It wasn't especially long ago that Australia's mining and energy giant, BHP Billiton (NYSE: BHP ) , was one of the stars of the proverbial midway. Today, however, along with a bevy of other industrial powerhouses, including giant equipment manufacturer Caterpillar (NYSE: CAT ) -- which is temporarily shutting down parts of its Decatur, Ill., truck plant -- BHP is hunkering down in the face of a worldwide economic slowdown, especially as it relates to China.
But having watched the Melbourne-based company for a number of years, I remain convinced that BHP Billiton continues to merit close attention from Foolish investors. After all, while the economic softening in the world's second-largest economy has had a profound effect on a host of commodities, especially iron ore, BHP continues to expand its energy practice, something that's essentially foreign to the other big minerals miners. At some point, likely in the not-too-distant future, the company will benefit from a combined strengthening in both of its businesses.
A host of important products
As a quick refresher, BHP is involved in an array of mining operations, producing base metals such as lead, silver, zinc, copper, gold, and molybdenum. Beyond that, its output includes primary aluminum, manganese alloy, iron ore, metallurgical coal, energy coal, and last -- but hardly least -- petroleum.
As you likely know, China's pullback in steel manufacturing has resulted in a decline in the demand for iron ore, a phenomenon that has hit BHP and its Anglo-Australian peer Rio Tinto (NYSE: RIO ) , among others. The effects have also fallen heavily on the Australian economy, which has been a relative powerhouse thanks to its treasure trove of natural resources. One consequence, to the surprise of most economists, was the Reserve Bank of Australia cutting its benchmark lending rate by 0.25% to 3.25%.
As you might expect, the country's -- indeed, the world's -- expanding economic woes have resulted in a reduction in capital spending plans by BHP Billiton and the other big miners in Australia. In BHP's case, management has vowed not to approve any big new projects until at least mid-2013. Effectively sent to the sideline are a proposed potash mine in Canada, an expansion of the Port Hedland iron ore facility, and its ambitious Olympic Dam project. Australia's Olympic Dam contains the world's largest uranium reserves, along with a big copper find and recoverable gold and silver.
Part and parcel of the cost reductions will be new assignments and layoffs of employees in iron ore, the company's biggest operation. The mineral, for which BHP is the world's third-largest supplier, resulted in revenue approaching $23 billion during its June fiscal year.
Compelling and continuing energy expansion
But despite these clouds, my lingering interest with the company is largely related to the continued expansion of its petroleum operations. Quite simply, despite soft North American natural-gas prices, I don't see crude prices declining appreciably, especially with the Middle East having achieved tinderbox status. And so, if the World Bank is anywhere close to accurate in its prediction that China's growth will come in at about 7.7% this year -- down from 9.3% last year and 10.4% in 2010 -- there likely will come a day within the investing time horizons of most Fools when both minerals and petroleum will ring the cash register loudly for the company.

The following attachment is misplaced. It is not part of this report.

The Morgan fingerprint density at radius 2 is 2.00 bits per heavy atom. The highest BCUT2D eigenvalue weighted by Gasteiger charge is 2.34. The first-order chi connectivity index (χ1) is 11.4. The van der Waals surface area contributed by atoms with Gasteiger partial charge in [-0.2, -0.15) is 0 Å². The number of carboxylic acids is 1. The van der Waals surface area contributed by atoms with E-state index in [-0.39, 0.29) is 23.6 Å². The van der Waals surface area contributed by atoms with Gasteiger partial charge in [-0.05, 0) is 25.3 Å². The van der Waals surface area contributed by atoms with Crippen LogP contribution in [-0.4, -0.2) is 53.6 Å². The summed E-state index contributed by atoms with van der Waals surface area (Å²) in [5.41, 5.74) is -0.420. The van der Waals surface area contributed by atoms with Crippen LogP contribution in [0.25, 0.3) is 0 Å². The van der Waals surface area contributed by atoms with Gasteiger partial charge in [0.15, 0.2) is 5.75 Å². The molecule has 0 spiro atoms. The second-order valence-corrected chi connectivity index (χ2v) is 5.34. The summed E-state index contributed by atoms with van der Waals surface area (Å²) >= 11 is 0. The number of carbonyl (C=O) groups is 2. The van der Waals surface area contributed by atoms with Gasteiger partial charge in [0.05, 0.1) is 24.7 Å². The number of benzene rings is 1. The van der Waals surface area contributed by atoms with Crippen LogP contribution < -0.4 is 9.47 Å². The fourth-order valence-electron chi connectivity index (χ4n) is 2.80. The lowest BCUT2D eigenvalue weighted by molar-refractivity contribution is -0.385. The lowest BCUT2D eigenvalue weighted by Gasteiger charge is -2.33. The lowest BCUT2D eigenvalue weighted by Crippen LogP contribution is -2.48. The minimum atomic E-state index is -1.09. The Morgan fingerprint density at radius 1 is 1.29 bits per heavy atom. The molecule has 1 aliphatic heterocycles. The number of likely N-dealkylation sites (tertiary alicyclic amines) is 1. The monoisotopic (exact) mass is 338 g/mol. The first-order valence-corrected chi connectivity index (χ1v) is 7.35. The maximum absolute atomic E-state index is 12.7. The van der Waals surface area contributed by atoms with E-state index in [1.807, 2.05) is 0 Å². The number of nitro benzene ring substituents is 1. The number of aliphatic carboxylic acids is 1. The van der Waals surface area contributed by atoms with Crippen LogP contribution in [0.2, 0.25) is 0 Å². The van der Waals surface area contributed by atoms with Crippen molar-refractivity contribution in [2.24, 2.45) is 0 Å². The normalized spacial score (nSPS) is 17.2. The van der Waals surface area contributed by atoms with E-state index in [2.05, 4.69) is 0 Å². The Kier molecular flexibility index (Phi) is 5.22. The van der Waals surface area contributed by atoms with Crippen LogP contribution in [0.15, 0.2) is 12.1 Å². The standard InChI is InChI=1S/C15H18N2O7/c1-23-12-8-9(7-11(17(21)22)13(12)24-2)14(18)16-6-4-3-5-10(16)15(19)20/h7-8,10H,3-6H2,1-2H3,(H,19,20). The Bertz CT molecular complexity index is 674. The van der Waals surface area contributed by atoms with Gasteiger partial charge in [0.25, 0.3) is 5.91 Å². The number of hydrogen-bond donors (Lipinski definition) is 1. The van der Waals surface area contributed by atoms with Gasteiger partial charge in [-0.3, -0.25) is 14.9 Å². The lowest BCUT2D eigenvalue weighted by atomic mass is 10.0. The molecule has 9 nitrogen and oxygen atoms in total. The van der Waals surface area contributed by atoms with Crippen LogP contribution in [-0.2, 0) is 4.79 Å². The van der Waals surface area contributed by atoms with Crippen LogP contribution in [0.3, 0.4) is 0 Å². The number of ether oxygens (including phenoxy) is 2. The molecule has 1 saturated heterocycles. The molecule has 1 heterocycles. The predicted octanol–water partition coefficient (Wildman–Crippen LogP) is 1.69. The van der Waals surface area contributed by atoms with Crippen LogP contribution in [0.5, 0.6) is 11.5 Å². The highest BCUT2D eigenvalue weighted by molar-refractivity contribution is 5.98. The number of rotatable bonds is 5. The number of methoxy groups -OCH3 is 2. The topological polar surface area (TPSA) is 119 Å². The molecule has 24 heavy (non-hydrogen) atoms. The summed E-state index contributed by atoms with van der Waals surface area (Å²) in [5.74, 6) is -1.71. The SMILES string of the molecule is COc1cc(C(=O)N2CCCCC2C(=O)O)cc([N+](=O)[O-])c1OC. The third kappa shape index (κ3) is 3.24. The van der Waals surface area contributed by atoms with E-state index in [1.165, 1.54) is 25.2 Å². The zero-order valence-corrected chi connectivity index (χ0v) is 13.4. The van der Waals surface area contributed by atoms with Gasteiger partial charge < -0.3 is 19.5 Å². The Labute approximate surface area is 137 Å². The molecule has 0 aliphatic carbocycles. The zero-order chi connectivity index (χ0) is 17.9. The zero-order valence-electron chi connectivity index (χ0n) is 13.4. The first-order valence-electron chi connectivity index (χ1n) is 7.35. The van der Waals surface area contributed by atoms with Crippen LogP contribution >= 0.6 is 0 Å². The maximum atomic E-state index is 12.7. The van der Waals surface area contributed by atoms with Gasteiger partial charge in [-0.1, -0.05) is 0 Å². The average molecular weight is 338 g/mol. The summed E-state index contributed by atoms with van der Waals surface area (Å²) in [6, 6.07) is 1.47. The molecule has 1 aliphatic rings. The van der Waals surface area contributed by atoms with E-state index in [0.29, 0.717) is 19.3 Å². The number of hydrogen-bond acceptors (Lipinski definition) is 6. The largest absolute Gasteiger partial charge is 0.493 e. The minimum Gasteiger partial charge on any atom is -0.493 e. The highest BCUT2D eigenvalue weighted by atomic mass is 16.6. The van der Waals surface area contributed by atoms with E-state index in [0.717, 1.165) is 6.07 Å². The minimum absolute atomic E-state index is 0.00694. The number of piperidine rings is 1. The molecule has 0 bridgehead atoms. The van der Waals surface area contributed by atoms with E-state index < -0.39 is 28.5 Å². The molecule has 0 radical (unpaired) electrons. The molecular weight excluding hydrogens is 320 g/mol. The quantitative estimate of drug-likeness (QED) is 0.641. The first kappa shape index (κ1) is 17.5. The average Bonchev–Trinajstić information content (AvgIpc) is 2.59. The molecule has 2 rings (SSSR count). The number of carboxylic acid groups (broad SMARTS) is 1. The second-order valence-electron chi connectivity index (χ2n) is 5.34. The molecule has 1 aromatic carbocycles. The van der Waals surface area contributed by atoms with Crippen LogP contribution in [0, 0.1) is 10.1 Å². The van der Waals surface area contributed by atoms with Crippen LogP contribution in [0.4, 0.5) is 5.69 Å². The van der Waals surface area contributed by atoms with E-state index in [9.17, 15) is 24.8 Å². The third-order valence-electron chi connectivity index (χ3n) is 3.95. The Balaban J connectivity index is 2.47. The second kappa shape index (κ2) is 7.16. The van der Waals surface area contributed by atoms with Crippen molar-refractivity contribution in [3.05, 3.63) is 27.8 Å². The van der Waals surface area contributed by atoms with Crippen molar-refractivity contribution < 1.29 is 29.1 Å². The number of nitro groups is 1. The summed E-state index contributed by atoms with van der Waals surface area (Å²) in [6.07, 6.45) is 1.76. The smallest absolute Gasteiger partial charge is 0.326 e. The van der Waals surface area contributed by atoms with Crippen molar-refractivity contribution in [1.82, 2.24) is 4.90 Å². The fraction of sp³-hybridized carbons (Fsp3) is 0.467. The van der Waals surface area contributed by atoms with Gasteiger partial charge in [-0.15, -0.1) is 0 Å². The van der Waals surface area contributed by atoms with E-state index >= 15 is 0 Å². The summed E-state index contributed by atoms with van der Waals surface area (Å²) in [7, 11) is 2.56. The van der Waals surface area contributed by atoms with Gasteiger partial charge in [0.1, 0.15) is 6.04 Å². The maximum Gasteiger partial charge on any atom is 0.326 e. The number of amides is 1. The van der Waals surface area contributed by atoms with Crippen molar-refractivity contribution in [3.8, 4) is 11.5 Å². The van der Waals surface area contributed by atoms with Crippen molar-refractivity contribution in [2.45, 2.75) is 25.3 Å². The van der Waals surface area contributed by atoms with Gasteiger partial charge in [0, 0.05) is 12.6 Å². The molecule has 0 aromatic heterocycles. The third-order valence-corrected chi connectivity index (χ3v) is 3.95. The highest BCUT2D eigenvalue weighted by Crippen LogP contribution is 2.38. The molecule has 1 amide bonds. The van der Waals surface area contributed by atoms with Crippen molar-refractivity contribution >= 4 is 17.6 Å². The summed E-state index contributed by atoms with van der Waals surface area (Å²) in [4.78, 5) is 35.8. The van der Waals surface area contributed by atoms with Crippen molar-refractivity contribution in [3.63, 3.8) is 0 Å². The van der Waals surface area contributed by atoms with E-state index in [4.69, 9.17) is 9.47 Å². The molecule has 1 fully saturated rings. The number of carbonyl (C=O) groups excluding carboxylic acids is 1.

In petroleum, the company is spread virtually worldwide, with U.S. projects on land and in the Gulf of Mexico, along with activities in Australia, the United Kingdom, Africa, the Middle East, and Asia. Not all of these operations have been raging successes, however. Early last year, BHP paid $4.75 billion for Chesapeake Energy's (NYSE: CHK ) Fayetteville Shale assets, and, based on dwindling natural-gas prices, wrote down that purchase by a sobering $2.84 billion in August. I nevertheless tend toward being sanguine about the growth of natural-gas usage in the U.S., so I won't fault the longer-term wisdom of the acquisition.
More purchases in the offing?
Later in the year, the company spent $12.1 billion to acquire Petrohawk Energy, which gave it an entry into the Haynesville Shale, the Permian Basin, and Texas's hot Eagle Ford play, where Petrohawk was the first company to drill a successful well. Now, despite being a significant holder of Gulf of Mexico assets, it appears that BHP is considering acquiring a portion of Petrobras' (NYSE: PBR ) properties there. The state-controlled Brazilian company owns more than 100 blocks in the U.S. Gulf and is seeking to raise funds to cover operating costs off its own shores.
Beyond these operating considerations, there are a few metrics that, to my mind, make BHP attractive, even as it girds for more challenging times. For instance, as my Foolish colleague Sean Williams pointed out just last week, the company's dividend has grown at a rate of 23.6% over the past decade, and at an indicated forward rate of 3.3%, it appears sustainable. Beyond that, its 36.8% operating margin is impressive, and given the capital-intensive nature of its businesses, its 14.4% return on assets isn't chicken feed, especially when compared to the company's peers.
The Foolish bottom line
I'm not suggesting that you drop everything and back up the truck to acquire BHP Billiton shares. However, I'd hardly argue against slowly building -- or adding to -- a position in the big company. Otherwise, it seems you'd be wise to add its name to My Watchlist.
Beyond that, I mentioned Caterpillar above. Caterpillar is the market share leader in an industry in which size matters, and its quality products, extensive service network, and unparalleled brand strength combine to give it solid competitive advantages. Read all about Caterpillar's strengths and weaknesses in our brand-new report. Just click here to access it now.